Austin Scholar #22: How To Help Your Kid Find Value In Their Summer
The Conversation That You Need To Have
I like to think I've started to master the art of having a great summer break. Summer is supposed to be a time for all the things you can't do during the school year: working on passion projects, traveling to new places, and binge-watching your favorite shows. Or, if you’re like my mom, a few “summer shenanigans” are a must.
But I'm getting ahead of myself.
This week from Austin Scholar...
Austin’s Anecdote: Last summer’s last-minute plans
How to help your kid find value in their summer
Scholar’s Sources: A few Masterclasses I'd love to delve into this summer
This has been, well, quite a week. Last Thursday, my mom and I spent the. entire. day. at the DPS so I could get my driver’s permit. And then I didn’t get it.
I cannot even begin to express my frustration with the DPS in this newsletter. Is there no way to make the system more efficient? Or, how about this: make sure that each employee believes the same documents are required for getting a permit.
We saw a few different people, and each one told us different things.
“You just need your immunization record and then you’re good,” said the first guy.
“No, obviously, you don’t need your immunization record. I don’t know why he told you that. But you need these five other documents,” said the second woman.
Anyways, I’ll have an update in August about my permit!
Also, at the end of this newsletter is a short motivational letter to the teens, so watch out for that.
Austin's Anecdote: Last Summer’s Last-Minute Plans
At the end of my freshman year of high school (last year), I had no plans for the summer.
I had thoughts about watching a few movies with my dad, maybe going on a few walks, and maybe reading a book.
Basically, I didn’t have anything valuable to do during the summer. I was ready for a normal, kind of boring few months.
But then, my best friend started to tell me about her summer plans.
She was going to Colorado for a few weeks, then to a fancy law program in Boston, then to a camp with her cousin. While she was talking about all of the cool things she was doing that summer, I started to get a little worried (read: totally jealous) about my plans, which were nonexistent. I had an urge to actually get some value out of my two months of free time.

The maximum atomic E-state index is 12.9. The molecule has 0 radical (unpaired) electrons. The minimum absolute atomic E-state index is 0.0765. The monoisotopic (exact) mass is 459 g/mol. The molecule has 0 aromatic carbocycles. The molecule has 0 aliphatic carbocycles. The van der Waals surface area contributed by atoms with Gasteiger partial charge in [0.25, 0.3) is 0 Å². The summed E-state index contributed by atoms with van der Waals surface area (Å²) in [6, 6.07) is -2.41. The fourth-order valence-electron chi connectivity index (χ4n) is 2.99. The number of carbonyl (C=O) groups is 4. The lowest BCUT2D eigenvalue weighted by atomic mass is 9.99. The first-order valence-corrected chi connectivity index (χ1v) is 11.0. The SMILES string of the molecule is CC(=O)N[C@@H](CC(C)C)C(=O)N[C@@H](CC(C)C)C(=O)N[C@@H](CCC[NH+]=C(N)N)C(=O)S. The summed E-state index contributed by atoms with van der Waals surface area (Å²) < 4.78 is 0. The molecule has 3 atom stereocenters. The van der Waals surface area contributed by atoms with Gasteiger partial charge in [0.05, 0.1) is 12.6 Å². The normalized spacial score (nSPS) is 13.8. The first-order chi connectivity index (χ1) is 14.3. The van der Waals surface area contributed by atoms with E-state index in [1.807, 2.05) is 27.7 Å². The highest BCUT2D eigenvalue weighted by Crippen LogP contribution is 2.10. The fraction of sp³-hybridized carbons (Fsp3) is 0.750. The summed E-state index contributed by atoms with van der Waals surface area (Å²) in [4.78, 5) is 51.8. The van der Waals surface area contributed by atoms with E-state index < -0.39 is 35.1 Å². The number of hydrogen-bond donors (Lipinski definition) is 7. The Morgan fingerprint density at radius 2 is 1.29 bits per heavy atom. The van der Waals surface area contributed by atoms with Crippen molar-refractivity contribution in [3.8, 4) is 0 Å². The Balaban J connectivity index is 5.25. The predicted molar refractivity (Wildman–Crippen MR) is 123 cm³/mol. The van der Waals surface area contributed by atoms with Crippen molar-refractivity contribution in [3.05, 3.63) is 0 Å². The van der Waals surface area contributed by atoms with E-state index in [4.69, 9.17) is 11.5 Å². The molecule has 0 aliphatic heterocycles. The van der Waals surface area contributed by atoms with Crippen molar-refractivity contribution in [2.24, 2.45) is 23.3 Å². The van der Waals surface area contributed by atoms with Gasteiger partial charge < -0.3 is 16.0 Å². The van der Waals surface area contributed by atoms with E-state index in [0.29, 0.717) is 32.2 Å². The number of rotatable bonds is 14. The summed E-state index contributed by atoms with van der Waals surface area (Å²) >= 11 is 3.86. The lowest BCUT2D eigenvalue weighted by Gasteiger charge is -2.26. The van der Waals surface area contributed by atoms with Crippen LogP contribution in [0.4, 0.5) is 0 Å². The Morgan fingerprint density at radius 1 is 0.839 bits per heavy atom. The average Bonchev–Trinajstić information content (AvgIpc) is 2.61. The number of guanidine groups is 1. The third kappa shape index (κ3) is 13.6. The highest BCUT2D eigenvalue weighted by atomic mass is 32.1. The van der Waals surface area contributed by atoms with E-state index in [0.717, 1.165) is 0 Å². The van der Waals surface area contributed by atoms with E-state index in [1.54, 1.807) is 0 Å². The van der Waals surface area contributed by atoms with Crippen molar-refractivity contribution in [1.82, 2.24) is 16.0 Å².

And so, the second I got home, I started looking up “summer programs for high schoolers,” and “baseball games in Texas in July.”
I was cutting it a little close: I had, like, two weeks until I got out of school.
Anyways, it was during this Google session that I found the Putney Student Travel Programs (read Austin Scholar #11: Finding Your Tribe to learn about my experience with PST) where applications were already closed. The only reason I got in was because a lot of people canceled due to COVID. I also organized a trip to Dallas for 10 days to watch 10 baseball games less than two weeks before we left.
Yeah, I definitely should’ve started planning sooner.
But, a few late nights and a lot of awkward phone calls later, I actually had summer plans!
The important part of these haphazard plans, though, was the value that each of these trips held for me.
Watching baseball with my dad is our favorite thing to do together, and getting to go on the PST trip made me so happy because I had a chance to be independent and to spend all of my time writing.
While I’m sure that I would’ve had a nice summer if I didn’t make all of these plans, it was a much better summer because of them.
How To Help Your Kid Find Value In Their Summer
Last summer I was lost. I was fully prepared to settle for a quiet summer. If your teen is struggling to have a productive summer, here are a few things you can try. (Even if your teen is already busy this summer, some of these ideas might be useful for them too.)
The core idea of building a valuable summer is recognizing the importance of the break from school and all of the opportunities it provides. During these two months, encourage your teen to explore, try new things, and experiment – before they're bogged down with school and responsibilities again.
Okay, Austin, but what should I do next?